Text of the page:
A new Bill seeking to protect borrowers on the sale of consumer loan portfolios to unregulated entities was published on 12 January 2015. The Consumer Protection (Regulation of Credit Servicing Firms) Bill 2015 is particularly relevant to purchasers of retail loan portfolios and to consumer loan servicing firms. It seeks to protect consumers whose loans are sold to an unregulated entity in a situation where that entity either undertakes the servicing of the acquired loans itself or appoints a loan servicer to service the acquired loans on its behalf. The Bill proposes the creation of a new type of regulated entity which will be known as a ‘credit servicing firm’.

It had previously been proposed to make the ownership (as opposed to the granting) of Irish retail credit a newly regulated activity requiring Central Bank authorisation. In contrast, the Bill focuses on regulating the servicing of consumer loan portfolios which are sold to unregulated entities.

The Bill is designed to protect consumers and accordingly it does not cover all types of credit agreement. Protection will be given to consumers who are borrowers under a ‘credit agreement’ where a ‘credit servicing firm’ undertakes ‘credit servicing’ activities. The Bill defines ‘credit servicing’ as managing or administering the credit agreement, while it also lists a number of activities which would fall within the scope of the definition. In addition, the Bill identifies certain activities that are excluded from the definition of ‘credit servicing’ in circumstances where those activities are undertaken by a holder of legal title to the credit or a person/firm acting on the holder’s behalf such as taking necessary steps to enforce a credit agreement (provided those activities are not undertaken in a manner which would breach financial services legislation if undertaken by a regulated financial service provider).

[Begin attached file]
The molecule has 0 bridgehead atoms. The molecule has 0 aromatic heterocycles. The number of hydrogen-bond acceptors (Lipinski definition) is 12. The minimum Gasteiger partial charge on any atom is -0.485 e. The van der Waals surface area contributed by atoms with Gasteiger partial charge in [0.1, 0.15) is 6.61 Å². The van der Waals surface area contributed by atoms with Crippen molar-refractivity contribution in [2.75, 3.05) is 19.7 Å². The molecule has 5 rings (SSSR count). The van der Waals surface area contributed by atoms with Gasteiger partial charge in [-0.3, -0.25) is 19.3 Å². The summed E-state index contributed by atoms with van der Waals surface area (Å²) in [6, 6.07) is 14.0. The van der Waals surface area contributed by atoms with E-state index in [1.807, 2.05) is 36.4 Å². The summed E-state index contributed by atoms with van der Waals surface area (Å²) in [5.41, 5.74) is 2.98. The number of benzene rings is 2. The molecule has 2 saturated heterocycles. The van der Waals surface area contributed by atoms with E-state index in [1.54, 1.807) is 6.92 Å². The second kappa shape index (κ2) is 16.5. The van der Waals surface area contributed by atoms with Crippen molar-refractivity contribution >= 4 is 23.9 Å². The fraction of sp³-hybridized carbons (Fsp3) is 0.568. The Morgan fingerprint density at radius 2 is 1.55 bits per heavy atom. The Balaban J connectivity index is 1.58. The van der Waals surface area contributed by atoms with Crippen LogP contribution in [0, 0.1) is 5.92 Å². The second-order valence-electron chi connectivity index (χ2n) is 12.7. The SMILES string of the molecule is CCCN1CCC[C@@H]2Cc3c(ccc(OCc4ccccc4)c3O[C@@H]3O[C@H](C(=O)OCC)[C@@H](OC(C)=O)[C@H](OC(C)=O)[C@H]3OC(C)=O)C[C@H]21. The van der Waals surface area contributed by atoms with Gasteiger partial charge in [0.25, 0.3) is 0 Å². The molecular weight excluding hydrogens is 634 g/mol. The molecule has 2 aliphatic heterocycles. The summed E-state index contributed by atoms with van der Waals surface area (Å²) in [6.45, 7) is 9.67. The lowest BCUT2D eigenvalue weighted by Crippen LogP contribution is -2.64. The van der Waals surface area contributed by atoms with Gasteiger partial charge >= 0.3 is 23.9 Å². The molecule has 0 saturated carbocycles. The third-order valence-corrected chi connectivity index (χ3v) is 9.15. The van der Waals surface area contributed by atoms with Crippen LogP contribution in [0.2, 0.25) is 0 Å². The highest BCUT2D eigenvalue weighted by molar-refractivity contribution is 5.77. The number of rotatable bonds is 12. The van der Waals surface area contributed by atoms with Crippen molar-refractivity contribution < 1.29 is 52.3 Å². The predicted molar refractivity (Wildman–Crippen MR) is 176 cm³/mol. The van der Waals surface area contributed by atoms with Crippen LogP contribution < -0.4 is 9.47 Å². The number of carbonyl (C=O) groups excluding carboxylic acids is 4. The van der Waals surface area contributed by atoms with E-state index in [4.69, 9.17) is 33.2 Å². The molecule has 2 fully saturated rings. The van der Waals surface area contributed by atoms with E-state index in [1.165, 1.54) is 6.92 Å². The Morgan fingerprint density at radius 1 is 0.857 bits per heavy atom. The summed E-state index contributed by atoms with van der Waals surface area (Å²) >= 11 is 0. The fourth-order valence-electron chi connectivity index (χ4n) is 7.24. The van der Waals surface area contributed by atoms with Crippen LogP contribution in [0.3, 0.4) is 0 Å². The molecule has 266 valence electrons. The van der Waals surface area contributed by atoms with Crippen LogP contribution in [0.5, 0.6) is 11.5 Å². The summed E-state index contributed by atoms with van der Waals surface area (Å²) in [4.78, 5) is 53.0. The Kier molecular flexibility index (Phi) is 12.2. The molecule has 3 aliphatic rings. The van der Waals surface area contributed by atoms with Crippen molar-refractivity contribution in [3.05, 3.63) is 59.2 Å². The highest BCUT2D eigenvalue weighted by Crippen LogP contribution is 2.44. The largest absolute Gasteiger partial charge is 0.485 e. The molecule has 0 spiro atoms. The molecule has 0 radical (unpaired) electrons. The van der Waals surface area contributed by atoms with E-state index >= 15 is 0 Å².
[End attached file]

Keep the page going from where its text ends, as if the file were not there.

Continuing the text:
Under the Bill, if a consumer loan portfolio is sold to an unregulated entity the relevant borrowers will continue to enjoy the benefits of Central Bank Codes designed to protect consumers (including the Code of Conduct on Mortgage Arrears) and they will also have access to the Financial Services Ombudsman complaints procedure regarding treatment by credit servicing firms.

The Bill is expected to pass through the Houses of the Oireachtas (the Irish parliament) in the early part of 2015.